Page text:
What happend to the Client ScriptCallback feature of Asp.Net 2.0, Well nothing really happened to Asp.Net 2.0’s client call back…its there and MS Ajax.net (aka atlas) actually uses this in the back end. The reason why we don’t here about it is…it is a paint in the you know what! To actually get anything done….but there was less of a foot print on the page.

Right now we have a couple API’s for writing Ajax is asp.net:

  1. MS Ajax.Net (aka Atlas)
  2. Anthem.Net
  3. Ajax.Net or Professional Ajax.Net

Out of all three Ajax.net has a smaller foot print on the page. The other two still simulate the full page life cycle using XmlHttpRequest and pushing most of the data back. Which means that most of the application written in using Ajax.net or writhing the actual javascript your self will be faster than using an API with all the over head.

What MS Ajax.net and Anthem do offer is that they are easy to use, and you do not have to dig into the specific and writing javascript. Just throw things in a UpdatePanel or AnthemPanel and all your post backs get translated to callbacks. This is still better than a full post because your screen doesn’t flicker…. but lets not get to the point that everything is done through XmlHttpRequest and we basically have gone back to the old problem.

Tips when not to Use Ajax… because the list of when to use it is actually longer…

  1. To hide objects don’t do a full callback just use javascript to set its style display to none, why do a full call back if all your doing is hiding something.
  2. If a callback is going to Redirect a user when it get back to the client, just do a post and redirect him or her from there because it gets annoying. If it has to go all the way to server just do a post and redirect or do a Server.transfer.
  3. Don’t do a call back if it take 30 sec to return, but if you must give the user a message so he or she knows your processing data.

Small pet-peeve of mine are all there API’s that say they are an Ajax library and there purely javascript….. YOU’RE A JAVASCRIPT API LIVE WITH IT!!!!

Script Callbacks in ASP.NET
MS ajax
Professional Ajax.net

So continuing with the BI theme lets take a look a small example.
Sample Code: http://quick-max.com/samples/BI/BI-Lite.zip

So i was thinking how much SQL would I have to write to actually get this to work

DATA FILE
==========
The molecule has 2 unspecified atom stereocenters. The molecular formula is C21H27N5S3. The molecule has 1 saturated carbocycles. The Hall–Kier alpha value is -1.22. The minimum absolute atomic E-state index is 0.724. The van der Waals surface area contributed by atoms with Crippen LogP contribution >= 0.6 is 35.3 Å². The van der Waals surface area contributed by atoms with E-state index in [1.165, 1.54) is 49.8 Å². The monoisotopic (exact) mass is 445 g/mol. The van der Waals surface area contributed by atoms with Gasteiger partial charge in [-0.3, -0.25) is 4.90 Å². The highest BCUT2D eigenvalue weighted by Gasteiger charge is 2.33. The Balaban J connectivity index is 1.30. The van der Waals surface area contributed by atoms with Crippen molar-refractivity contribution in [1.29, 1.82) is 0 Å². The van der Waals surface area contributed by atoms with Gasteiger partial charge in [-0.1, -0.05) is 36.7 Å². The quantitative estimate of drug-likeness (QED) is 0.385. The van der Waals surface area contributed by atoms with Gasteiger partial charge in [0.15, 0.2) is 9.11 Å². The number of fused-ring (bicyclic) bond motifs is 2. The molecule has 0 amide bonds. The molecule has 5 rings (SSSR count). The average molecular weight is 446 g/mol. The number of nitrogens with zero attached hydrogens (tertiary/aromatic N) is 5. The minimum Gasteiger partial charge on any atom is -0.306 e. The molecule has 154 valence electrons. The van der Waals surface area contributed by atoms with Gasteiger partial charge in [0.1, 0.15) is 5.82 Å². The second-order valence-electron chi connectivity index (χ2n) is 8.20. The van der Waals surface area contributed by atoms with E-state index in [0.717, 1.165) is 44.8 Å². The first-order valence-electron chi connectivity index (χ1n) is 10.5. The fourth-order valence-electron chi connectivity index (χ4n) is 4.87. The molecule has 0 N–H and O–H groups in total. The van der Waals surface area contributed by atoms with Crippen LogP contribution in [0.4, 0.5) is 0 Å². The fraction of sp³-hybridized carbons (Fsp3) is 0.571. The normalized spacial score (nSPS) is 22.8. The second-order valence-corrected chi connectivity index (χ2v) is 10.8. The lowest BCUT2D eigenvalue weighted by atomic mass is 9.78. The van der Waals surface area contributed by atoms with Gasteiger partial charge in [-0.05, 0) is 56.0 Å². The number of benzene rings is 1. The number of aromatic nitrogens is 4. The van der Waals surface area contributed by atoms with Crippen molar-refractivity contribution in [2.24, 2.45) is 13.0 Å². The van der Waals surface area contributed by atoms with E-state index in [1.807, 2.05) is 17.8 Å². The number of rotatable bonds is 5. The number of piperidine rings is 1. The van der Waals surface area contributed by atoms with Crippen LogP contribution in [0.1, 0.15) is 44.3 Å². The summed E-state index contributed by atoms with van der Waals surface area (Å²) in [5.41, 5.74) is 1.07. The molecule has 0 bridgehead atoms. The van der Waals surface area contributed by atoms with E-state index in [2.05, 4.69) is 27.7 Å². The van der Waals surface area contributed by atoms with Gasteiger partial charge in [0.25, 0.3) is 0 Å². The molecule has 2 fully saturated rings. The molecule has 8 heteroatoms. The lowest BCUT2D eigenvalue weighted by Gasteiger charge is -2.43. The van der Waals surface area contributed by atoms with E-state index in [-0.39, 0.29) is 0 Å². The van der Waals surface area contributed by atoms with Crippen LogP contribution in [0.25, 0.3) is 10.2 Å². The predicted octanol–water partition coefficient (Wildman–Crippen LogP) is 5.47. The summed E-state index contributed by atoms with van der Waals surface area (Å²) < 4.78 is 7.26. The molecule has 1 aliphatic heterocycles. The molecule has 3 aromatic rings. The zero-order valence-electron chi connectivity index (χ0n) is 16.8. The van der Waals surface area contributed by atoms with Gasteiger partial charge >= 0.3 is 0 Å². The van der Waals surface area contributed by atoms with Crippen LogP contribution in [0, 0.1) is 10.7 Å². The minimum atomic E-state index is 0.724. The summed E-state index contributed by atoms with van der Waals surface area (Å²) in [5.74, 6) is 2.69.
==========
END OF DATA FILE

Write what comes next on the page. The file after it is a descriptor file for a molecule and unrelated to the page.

at the smallest level. The answer if one simple view that gave me Primary Key, and foreign key mappings that i called PkFk (go figure). The rest of the data retrieval was handled by Subsonic package, why write a whole data layer when all that i am interested in is Table names and keys.

The code only really has two files that you want to take a look at default.aspx.cs and TblGraphItem.cs. Also you will need to run the create view sql script on the pubs database….but you can basically point it to any database and change the code slightly.

so what were my results, very simple use reporting tool with some drill down. Where i didn’t have to write table specific code.

Examples: ( ‘->’ will be used to signify drill down)

1. Titles -> Sale


so you can see that I output what sections drill down to what data. I have over simplified the notion of BI but this is the basis, the difference is all you need is the View and its plug and play from there on… i don’t have to massage my data to accommodate reporting.

In researching for B.I tools to be used at work, that could suite our needs I quickly found out a miss conception….there isn’t a plug and play reporting tool. SQL Reporting services, Endeca analytics, cognus ….all require a lot of work to setup.

Now lets say i want to create a small and very simple reporting tool with drill downs. What would i have to know to get the base up.

Base list

  1. List of all tables
  2. All relationships between table
  3. If relationships could be marked as graph it would be useful to know top level parents…and the Nth level children.

So if we construct a database with all Primary and Foreign keys set correctly, steps 1 & 2 we can extract from the database catalog.

Part 3 should be taken care of when we start putting entires into the graph.